1. Have students visit their favourite space. They can spend some time observing their spaces and taking note of the different smells, textures, colours, sounds, etc. in their space. You can have students sketch the space if you like.
  2. Students will then write a descriptive piece about their space. They can describe the space as if they are telling someone who is from another planet about that space.
  3. If you wish you can have students share their work with the class and the other students can try to guess what space they are talking about.
a boy using a magnifying glass to look at a dandilion

How to Get There from Here

Giving a good, clear set of instructions is an important skill to have. This activity allows students to practice giving instructions in a clear and accurate way. They also get feedback as to how effective their instructions actually are. In this activity, students choose a destination and write a guide for someone else on how to get there.

  1. Choose a starting point for your students to begin their writing.
  2. Have students choose a destination…one that isn’t too close, but is challenging enough to make things interesting for someone else following their instructions.
  3. Have the students follow the path to the destination and take careful note of landmarks, obstacles, or interesting things along the way.
  4. Students then write a detailed set of instructions for someone else to follow on how to get to their destination.
  5. Once students are finished they exchange their instructions with another student. They try to follow the instructions provided by the other student.
  6. The students may provide feedback for each other on what they found helpful and what they would change for next time.
an adult and 2 children looking at a document in a forest

This is the Best_____

This is a prompt to help students work on their persuasive writing skills. In this activity, students choose something from their outdoor learning space to study and then write a paragraph convincing others that this is the best (whatever they chose.)

  1. Have students choose something in their outdoor learning space that they particularly love (it could be a rock, a tree, a special spot, etc.) Have them spend time observing and making note of all of the features and attributes of that item.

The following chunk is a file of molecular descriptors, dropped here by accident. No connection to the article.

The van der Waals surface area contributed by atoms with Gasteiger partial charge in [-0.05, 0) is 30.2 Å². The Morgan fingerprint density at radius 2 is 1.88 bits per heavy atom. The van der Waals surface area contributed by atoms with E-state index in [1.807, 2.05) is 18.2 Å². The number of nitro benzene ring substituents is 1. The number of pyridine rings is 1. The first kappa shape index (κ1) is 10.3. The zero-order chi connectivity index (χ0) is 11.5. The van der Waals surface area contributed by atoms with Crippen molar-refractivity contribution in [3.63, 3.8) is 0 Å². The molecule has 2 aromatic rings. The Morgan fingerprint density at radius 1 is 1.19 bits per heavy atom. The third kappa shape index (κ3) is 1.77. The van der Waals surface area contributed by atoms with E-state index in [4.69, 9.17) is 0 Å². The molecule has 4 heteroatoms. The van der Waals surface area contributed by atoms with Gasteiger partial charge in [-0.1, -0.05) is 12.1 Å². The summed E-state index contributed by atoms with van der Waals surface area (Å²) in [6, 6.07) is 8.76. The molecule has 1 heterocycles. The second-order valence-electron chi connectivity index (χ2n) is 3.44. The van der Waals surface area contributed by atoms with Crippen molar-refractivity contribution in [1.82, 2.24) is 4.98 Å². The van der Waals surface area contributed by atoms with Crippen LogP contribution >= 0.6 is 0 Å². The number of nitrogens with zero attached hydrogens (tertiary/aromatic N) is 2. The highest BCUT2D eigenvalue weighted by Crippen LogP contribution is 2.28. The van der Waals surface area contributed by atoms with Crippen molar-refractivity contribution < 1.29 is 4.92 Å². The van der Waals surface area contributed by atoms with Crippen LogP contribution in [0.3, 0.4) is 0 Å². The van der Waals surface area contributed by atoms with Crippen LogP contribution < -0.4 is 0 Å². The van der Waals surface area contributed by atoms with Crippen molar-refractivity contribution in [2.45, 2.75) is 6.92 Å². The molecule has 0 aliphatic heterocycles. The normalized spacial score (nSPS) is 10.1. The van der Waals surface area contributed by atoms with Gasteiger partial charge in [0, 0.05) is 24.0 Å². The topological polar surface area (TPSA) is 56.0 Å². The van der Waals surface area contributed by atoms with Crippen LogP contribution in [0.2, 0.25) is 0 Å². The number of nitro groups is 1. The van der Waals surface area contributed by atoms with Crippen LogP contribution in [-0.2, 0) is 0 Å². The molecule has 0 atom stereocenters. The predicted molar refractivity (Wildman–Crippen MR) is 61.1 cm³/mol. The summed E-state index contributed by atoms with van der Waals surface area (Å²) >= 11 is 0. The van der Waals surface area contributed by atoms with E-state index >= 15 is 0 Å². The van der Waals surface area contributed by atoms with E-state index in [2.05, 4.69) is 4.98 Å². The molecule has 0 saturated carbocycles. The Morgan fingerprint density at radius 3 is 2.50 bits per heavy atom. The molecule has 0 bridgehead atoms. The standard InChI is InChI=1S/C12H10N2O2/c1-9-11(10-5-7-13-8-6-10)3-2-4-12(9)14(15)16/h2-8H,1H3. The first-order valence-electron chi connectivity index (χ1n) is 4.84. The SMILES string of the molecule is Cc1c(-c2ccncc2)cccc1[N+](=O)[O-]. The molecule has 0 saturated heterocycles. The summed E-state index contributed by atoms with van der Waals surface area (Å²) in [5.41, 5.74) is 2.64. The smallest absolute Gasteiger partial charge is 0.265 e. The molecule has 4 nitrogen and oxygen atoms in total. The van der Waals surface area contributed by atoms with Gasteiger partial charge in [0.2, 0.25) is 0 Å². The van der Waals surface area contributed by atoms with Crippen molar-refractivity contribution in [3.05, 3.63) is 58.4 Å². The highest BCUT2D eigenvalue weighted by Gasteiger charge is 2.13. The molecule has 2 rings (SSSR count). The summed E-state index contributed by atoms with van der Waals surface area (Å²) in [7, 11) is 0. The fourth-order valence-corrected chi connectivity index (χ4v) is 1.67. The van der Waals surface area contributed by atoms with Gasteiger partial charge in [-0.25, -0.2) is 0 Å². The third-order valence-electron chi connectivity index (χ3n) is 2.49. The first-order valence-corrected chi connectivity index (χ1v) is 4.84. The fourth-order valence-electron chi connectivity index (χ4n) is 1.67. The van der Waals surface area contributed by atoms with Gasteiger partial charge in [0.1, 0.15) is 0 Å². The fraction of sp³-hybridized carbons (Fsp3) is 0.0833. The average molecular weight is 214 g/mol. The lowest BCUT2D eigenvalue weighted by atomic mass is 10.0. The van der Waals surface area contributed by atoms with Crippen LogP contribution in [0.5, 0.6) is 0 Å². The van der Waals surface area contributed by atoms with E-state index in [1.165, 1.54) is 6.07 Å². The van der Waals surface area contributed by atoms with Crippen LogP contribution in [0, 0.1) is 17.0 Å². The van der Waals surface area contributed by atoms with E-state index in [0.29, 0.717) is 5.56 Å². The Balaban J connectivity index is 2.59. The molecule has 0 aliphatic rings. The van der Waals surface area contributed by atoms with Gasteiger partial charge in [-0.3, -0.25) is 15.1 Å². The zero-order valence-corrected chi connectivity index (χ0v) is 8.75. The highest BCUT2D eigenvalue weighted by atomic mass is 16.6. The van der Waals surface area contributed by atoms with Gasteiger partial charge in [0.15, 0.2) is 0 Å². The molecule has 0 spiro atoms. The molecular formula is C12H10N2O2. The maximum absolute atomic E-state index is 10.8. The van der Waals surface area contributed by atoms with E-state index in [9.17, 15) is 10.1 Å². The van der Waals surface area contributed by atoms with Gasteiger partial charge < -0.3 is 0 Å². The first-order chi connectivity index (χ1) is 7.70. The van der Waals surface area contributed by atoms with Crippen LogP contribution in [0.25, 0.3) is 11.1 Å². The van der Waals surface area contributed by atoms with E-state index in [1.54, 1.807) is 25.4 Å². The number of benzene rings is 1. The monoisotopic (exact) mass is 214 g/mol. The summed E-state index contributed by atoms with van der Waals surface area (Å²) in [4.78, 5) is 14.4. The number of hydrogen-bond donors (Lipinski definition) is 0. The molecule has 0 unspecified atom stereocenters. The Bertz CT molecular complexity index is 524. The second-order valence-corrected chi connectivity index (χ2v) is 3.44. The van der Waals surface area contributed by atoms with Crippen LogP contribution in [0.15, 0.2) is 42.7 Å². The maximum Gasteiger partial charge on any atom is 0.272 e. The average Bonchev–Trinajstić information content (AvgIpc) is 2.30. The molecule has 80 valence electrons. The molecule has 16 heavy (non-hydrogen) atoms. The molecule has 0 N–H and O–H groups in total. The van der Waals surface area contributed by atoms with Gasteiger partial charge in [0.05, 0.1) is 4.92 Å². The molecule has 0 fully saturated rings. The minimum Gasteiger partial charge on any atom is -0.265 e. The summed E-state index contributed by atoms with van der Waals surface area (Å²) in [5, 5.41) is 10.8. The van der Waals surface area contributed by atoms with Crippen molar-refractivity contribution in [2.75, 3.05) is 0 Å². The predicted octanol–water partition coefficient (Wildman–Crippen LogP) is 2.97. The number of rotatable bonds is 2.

2. Have students write a persuasive paragraph convincing others of why their chosen item is the best.
  3. If you like you can have students respond to each other’s paragraphs with a counter-argument or a paragraph supporting the writer’s choice.

A Thank You Letter to _____

I often struggled with finding realistic ways for students to practice writing letters. So often the letter writing seemed fake or like an assigned task that kids didn’t really take seriously. In this activity students will choose something from nature that they are grateful for and write a thank you letter.

  1. Have your students visit your outdoor learning space and choose something in the space that they appreciate.
  2. The students will spend time in observation making careful notes on why they appreciate this item.
  3. The students will then write a thank you letter to the entity they chose. In their letter, they can highlight specifically what they are grateful for and how it helps them.
  4. You can choose to have students read the letters to their chosen entity or find another thoughtful way for the students to share. Be mindful that the letters might be personal to the students and they may wish to keep them more private.
two kids sitting by a stream reflecting

Now Let’s Get Outside and Write!

These 5 outdoor non-fiction writing activities are a fun way to spend some meaningful time outside developing your students’ non-fiction writing skills. Each of these activities allows students to spend time outdoors, engaged in observation in their learning space. This outdoor time will allow students to build their connection with nature while also reaping the benefits of spending time outdoors.

You don’t need to follow these activities exactly perfectly. Feel free to adapt them to suit your learners, your learning space, and your curriculum needs. If you make some changes, let us know how it went and what you changed. Your creativity can help inspire others to make these activities their own.

Keep Reading for More Outdoor Writing Activities…

Get Outside With Your Students All Year…

Similar Posts